Discussions will be led by police and judicial system officials. Topics are to include human trafficking and sexual exploitation; signs and symptoms of human trafficking; social media and recruiting methods; and youth exploitation and legislation.

The Las Vegas Valley is a major hub for human trafficking due to its nightlife and adult entertainment industry, organizers said.

For more information, call 702-658-2722 or visit canyonridge.org.

RADON AWARENESS PRESENTATION
SET AT PASEO VERDE LIBRARY

The University of Nevada Cooperative Extension plans a radon awareness presentation at 6 p.m. April 25 at the Paseo Verde Library, 280 S. Green Valley Parkway, Henderson.

Attendees will receive a free radon test kit.

Radon, a naturally occurring radioactive gas in many homes, schools and other buildings, is the leading cause of lung cancer among nonsmokers, organizers said.

For more information, visit radonnv.com or contact radon program coordinator Laura Au-Yeung at 702-257-5550 or au-yeungl@unce.unr.edu.

FIRE STATION OPEN HOUSE
TO INCLUDE PANCAKE BREAKFAST

Clark County Commissioner Tom Collins and the Clark County’s fire and parks and recreation departments plan to host an open house and pancake breakfast from 8:30 to 11 a.m. Saturday at Fire Station 20, 5865 Judson St., near Nellis and Lake Mead boulevards.

Participating agencies are set to include Safe Kids Clark County, the Southern Nevada Child Drowning Prevention Coalition, the Clark County Water Reclamation District, the American Red Cross of Southern Nevada, Nevada Child Seekers, the Trauma Intervention Program of Southern Nevada, Clark County School District police, the Metropolitan Police Department’s McGruff the crime dog and staff members from the Clark County District Attorney’s Office, Recorder Office and Department of Business License. A fire safety house for children also is planned.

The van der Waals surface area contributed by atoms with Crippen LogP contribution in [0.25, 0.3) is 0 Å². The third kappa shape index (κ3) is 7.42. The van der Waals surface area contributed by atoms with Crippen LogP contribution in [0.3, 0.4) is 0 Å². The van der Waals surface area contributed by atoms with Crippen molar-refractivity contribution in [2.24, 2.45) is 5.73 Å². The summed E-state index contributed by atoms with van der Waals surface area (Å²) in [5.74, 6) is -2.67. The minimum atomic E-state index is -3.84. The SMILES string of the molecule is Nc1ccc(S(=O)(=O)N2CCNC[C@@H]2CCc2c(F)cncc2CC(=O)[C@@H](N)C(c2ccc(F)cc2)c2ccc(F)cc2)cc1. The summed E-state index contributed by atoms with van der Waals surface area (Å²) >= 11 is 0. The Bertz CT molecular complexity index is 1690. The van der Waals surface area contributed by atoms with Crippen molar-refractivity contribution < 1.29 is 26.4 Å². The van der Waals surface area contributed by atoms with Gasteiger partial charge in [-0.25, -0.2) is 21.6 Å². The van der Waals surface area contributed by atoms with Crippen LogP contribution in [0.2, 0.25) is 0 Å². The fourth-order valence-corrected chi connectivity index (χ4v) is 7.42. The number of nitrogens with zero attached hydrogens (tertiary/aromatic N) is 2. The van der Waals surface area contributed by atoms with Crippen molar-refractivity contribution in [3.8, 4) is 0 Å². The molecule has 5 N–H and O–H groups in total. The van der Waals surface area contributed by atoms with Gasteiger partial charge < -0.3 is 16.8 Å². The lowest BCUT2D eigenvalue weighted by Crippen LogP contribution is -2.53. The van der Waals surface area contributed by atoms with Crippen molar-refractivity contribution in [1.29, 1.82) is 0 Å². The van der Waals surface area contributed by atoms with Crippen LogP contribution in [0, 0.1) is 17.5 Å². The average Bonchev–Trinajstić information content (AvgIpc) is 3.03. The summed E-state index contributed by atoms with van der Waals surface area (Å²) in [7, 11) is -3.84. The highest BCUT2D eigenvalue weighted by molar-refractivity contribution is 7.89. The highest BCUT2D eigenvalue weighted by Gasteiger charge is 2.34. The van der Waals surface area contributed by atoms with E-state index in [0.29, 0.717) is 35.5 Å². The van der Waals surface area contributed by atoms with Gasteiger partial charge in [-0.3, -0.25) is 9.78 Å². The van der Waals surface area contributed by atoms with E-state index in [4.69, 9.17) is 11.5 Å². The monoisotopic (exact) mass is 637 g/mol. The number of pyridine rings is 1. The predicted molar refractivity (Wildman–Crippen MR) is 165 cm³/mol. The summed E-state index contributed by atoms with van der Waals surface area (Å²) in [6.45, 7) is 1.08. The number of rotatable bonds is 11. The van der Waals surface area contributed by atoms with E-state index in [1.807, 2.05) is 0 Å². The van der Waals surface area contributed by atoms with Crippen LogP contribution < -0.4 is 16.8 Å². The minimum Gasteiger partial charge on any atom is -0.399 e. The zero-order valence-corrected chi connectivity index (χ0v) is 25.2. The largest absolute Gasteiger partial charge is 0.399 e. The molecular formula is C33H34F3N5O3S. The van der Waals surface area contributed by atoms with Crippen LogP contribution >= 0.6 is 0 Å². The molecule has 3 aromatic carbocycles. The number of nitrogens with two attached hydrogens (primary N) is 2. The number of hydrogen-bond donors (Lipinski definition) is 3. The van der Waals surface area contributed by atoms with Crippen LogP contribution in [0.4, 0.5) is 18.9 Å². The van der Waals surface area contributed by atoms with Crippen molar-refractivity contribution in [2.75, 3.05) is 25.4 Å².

The Clark County Fire Department hosts open houses with community partners every other month at stations around the county. The next open house is set for 10 a.m. to 1 p.m. June 8 at Fire Station 21, 5015 W. Oquendo Road, near Decatur Boulevard and Russell Road.

Residents with physical disabilities requiring an accommodation should notify the department of specific needs at least five days before the event by contacting Assistant Fire Chief Sandra Baker at 702-250-8404.

RAPE CRISIS CENTER SEEKS VOLUNTEERS
TO WORK WITH VICTIMS, COMMUNITY

The Rape Crisis Center is seeking volunteers 21 or older to assist in responding to sexual assault victims 24/7, among other tasks.

Volunteers assist the center’s staff in answering crisis calls around the clock, making referrals to victims and others who are seeking assistance. They also represent the center at community outreach and educational events and help with fundraising activities.